In 2015, the Alfred P. Sloan Foundation awarded a major grant to create a “University Center of Exemplary Mentoring” (UCEM) at MIT. This Sloan grant enables the center to focus on the recruitment, retention, and academic success of underrepresented minority doctoral students in four departments in the School of Engineering: Biological Engineering, Chemical Engineering, Electrical Engineering and Computer Science, and Mechanical Engineering. The grant was renewed for academic years 2018-2020.
The MIT UCEM carries out strategic and customized recruitment strategies tailored to the four participating departments, as well as a structured program that addresses key barriers to retention and educational success consisting of academic support, mentoring, and personal and professional development opportunities.
Under the terms of the grant, we have four student cohorts: 12 students began in academic year 2015-16, 11 began in 2016-17, 12 began in 2017-18, and 12 will begin in 2018-19). This grant, administered by Leslie Kolodziejski, Professor of Electrical Engineering & Computer Science, and a UCEM Program Coordinator in the Office of Graduate Education (OGE), support underrepresented doctoral students in the science, technology, engineering, and math (STEM) fields.
Supporting the goals of UCEM, a team of faculty from the four participating departments serve as its coordinating committee: Leslie Kolodziejski, principal investigator; Rohan Abeyaratne, professor and graduate officer of mechanical engineering; Kristala Prather, professor of chemical engineering; and Mark Bathe, professor and graduate officer of biological engineering — as well as the OGE UCEM Program Coorinator. In addition, the team leverages Institute-wide efforts focused on community, equity, inclusion, and diversity through the Institute Community and Equity Office, as well as through Senior Associate Dean for Graduate Education Blanche Staton.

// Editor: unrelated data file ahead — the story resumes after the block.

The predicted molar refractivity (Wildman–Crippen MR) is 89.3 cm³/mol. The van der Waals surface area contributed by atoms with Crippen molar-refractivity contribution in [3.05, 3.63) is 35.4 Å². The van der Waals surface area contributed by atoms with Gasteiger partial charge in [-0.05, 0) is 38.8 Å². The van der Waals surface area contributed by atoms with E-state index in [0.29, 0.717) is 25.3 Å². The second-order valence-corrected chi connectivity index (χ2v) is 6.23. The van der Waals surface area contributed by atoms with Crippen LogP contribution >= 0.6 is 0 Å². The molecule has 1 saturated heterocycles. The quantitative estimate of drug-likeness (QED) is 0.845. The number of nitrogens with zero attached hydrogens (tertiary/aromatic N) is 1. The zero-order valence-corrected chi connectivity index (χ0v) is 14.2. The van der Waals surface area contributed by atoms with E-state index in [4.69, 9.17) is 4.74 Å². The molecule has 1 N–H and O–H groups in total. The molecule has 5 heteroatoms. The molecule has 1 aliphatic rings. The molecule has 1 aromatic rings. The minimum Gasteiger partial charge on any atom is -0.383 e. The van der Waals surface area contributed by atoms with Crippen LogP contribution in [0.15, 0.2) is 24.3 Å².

MIT UCEM Sloan Scholarship Benefits
The scholarship provides full tuition, stipend, and single student health insurance funding through either a research assistantship or teaching assistantship guaranteed by the student’s department for five years; it also supplies a stipend supplement of $8,000 a year for up to five years, which can be used to pay for professional travel, research, equipment, books, and to cover other needs during the course of study.
In addition, this scholarship presents unique opportunities to:
- Receive additional mentoring by the MIT UCEM Coordinating Committee comprised of faculty and staff both within and outside your department. Each student has a faculty advisor.
- Receive additional academic, career, and professional development experiences and training developed by the MIT UCEM Coordinating Committee. Topics in 2016-17 included “Creating Your Network: The Role of Mentors and Advisors,” “Hack Your Mind: Smart Phone Liberation!”, and discussions on student activism and health and wellness.
- Join a cohort of like-minded graduate students – “the Scholars’ Circle,” which provides a space to connect, share, support and celebrate through informal discussion and frequent gatherings.
- Attend the annual, by invitation-only, Institute on Teaching and Mentoring, the largest gathering of minority Ph.D. scholars in the country. Here scholars can further develop a personal network, deepen understanding of career opportunities in academia, and engage with other scholars from across the country. The Institute’s goal is to promote the continued importance of faculty diversity in the nation’s universities.
Alfred P. Sloan Foundation Minority PhD Program
The goal of the Alfred P. Sloan Foundation Minority PhD Program is to diversify the U.S. Ph.D. degree-holding workforce through the support of university-based efforts to improve the recruitment, retention, and graduation of underrepresented minority doctoral students in STEM fields.
More information can be found on their website here.
MIT UCEM departments nominate incoming and current graduate students for the scholarship.
Questions about the MIT UCEM may be directed to Professor Leslie Kolodziejski, MIT UCEM Principal Investigator.